Click farms. This type of click spam involves humans manually clicking on specific ads, keywords, and sites. They switch a large number of fake accounts, VPNs, and virtual machines to imitate the behavior of hundreds or even thousands of real people. As search engines and app stores primarily rely on user behavior, click farms can impact organic search results and app store rankings.

Botnets. They perform similarly to click farms, but the execution is automated via a computer program or artificial intelligence. The bots are programmed to send a large number of clicks to a website or advertisement to generate traffic. They usually click on ads, get to the website and behave randomly there—spend some time on landing pages, scroll up and down, and click on links, ads, buttons, and invisible elements, without any regard to the content. When malicious software stumbles upon CAPTCHA or other bot verification, it assigns an actual human to pass it through.

How to detect click spam?

There are a few ways to detect click spam on your website and advertising campaigns.

The easiest way to detect click spam is to analyze the traffic and its anomalies deeply. Notice a suddenly high number of visits coming from a single location, non-popular device, unusual operating system, browser, source, or referrer. It could be a sign of click fraud. You should also pay attention to the behavior on your website and its conversion rate deviation. If they leave quickly or navigate away after clicking on the link, this could indicate click fraud. Although, be careful, as it could also represent that you’re reaching out to a low-intent audience, at an inappropriate moment, or just misleading them.

Another way to detect click spam is to research the server logs. If you notice that most users are coming from a similar or the same IP address, User Agents, or target the same landing page, this could be a sign of click fraud.

Finally, there is an anti-click fraud software tool to detect and prevent click spam. These tools take a particular share of traffic, pass it through a sophisticated verification process and compare results and deviations with the natural user behavior. It can include:

  • CAPTCHA verification
  • Comparison of declared and actual screen resolution
  • Tracking time to action
  • Verification of browser’s permissions and settings
  • Comparison of detected and declared User Agent
  • Tracking the mouse movements trajectory and speed, etc.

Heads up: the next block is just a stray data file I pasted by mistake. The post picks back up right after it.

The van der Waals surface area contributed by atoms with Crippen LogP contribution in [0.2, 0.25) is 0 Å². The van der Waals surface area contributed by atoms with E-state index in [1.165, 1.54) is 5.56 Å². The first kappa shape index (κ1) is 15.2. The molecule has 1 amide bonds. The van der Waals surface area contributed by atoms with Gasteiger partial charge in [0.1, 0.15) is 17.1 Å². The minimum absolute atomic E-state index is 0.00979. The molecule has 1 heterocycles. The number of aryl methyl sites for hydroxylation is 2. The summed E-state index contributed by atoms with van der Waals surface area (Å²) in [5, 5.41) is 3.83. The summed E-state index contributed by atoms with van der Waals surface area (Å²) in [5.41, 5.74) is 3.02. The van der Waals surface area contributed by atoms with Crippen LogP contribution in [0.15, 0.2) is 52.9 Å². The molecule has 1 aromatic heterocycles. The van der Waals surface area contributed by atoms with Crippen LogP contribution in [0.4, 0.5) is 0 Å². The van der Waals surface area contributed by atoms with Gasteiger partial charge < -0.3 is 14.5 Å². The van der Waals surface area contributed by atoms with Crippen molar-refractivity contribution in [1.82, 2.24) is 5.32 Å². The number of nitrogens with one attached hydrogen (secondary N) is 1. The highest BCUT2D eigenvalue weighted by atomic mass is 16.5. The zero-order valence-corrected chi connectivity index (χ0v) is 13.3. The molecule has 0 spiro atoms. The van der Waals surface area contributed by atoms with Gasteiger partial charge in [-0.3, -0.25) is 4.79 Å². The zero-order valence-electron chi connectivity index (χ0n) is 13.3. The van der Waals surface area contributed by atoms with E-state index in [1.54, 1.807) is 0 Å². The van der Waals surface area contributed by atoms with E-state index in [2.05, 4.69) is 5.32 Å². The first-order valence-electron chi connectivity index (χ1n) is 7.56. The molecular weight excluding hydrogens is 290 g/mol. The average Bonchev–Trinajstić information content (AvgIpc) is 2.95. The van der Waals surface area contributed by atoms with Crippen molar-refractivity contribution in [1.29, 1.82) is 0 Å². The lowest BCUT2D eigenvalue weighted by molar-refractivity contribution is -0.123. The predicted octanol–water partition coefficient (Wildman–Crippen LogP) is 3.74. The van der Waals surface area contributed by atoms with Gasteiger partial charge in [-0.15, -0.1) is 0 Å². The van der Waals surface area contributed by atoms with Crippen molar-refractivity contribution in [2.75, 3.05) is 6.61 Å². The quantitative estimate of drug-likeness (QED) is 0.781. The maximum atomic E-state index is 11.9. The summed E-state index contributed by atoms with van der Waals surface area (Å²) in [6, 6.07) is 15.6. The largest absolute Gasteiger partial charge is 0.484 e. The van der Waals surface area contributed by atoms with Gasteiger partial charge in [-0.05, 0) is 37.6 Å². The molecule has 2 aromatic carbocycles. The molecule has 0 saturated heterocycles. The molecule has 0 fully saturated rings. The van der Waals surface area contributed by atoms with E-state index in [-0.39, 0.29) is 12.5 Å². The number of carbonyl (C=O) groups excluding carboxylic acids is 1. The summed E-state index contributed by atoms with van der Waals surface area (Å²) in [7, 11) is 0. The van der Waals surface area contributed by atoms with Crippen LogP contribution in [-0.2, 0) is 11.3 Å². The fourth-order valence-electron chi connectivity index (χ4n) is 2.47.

Using anti-fraud software can be both invisible and intrusive for the end user. Still, it is effective and justified in identifying suspicious clicks and blocking suspicious traffic and malicious sources.

Click fraud is a severe problem, and technology development makes it more difficult to distinguish genuine users from bots. However, following these steps, you can detect and filter out click spam from your traffic.

Should advertisers avoid click spam?

As click fraud can cause significant losses, conventional wisdom nudges us that it should be stopped at all costs. Some companies spend more money detecting and preventing click spam than they could earn from those clicks if they were real. At the extreme, click spam prevention can cost a fortune and make an effective ad campaign unprofitable.

Moreover, savvy bad actors learned to dissolve fraudulent clicks with the real ones, so the advertisers are unlikely to switch off the suspicious traffic source even if caught. Although, some companies are very aggressive with click spam detection and cut off even ROI profitable publishers suspected of fraud.

In my view, click spam is definitely evil. As any harm in our life, it can’t be completely defeated. Moreover, we need a minimal amount of evil (click spam) in our world to improve the evil-detection and -prevention mechanisms. Lastly, with some marketing channels and traffic sources, it is difficult and expensive to white-list only good and genuine traffic. So, it’s better and more profitable to leave everything as is and monitor if the click spam didn’t destroy your ROAS.

How to prevent click spam?

The ordinary best practices for click spam prevention include using the following:

  • secure hosting and CDN
  • reliable and up-to-date content management system
  • verified solutions to protect the site from spam and malware
  • CAPTCHA software.

While these recommendations are helpful, it will be not enough for big sites with a considerable volume of traffic.

The most effective way to avoid car robbery is not leaving valuable items in it. The same is relevant for preventing click spam. Avoid CPC and CPM models and adjust your advertising terms to CPA or revenue share, so your publishers won’t be motivated to inflate the number of views and clicks. It will safeguard you from automated, manual, and background click spam, but not organic poaching. Moreover, some prominent publishers suspected of click spam are big enough to impose their terms and usually work on CPM or CPC only.

Avoid Run-of-Network (RON) traffic. Basically, RON means you’ll never find out the actual traffic source. Scrappy ad agencies might claim that they just don’t disclose their publisher, so you didn’t go and buy directly from them. Although, in most cases, there is no real publisher, and the clicks are generated either by botnets or click farms. So, purchase ad placement directly from prominent and trustworthy publishers or their exclusive representatives instead.

Detect and research every anomaly of your traffic, channel, and website. It is a time- and resource-consuming process, yet the most effective measure you can take against click spam.

Perform regular traffic checks and verification of new channels using anti-click spam software. There is no need to send all the traffic to your click verification vendor. A statistically significant sample on a timely basis will be enough. Recurrent traffic checks will help you establish and track normal benchmarks for your site. New channels checkups will illustrate the deviation of new channels’ performance against your standard metrics.

Finally, it is essential to be aware of the different types of click spam and be proactive in protecting your website and marketing spending. Be aware of the latest trends in click fraud and take steps to prevent it.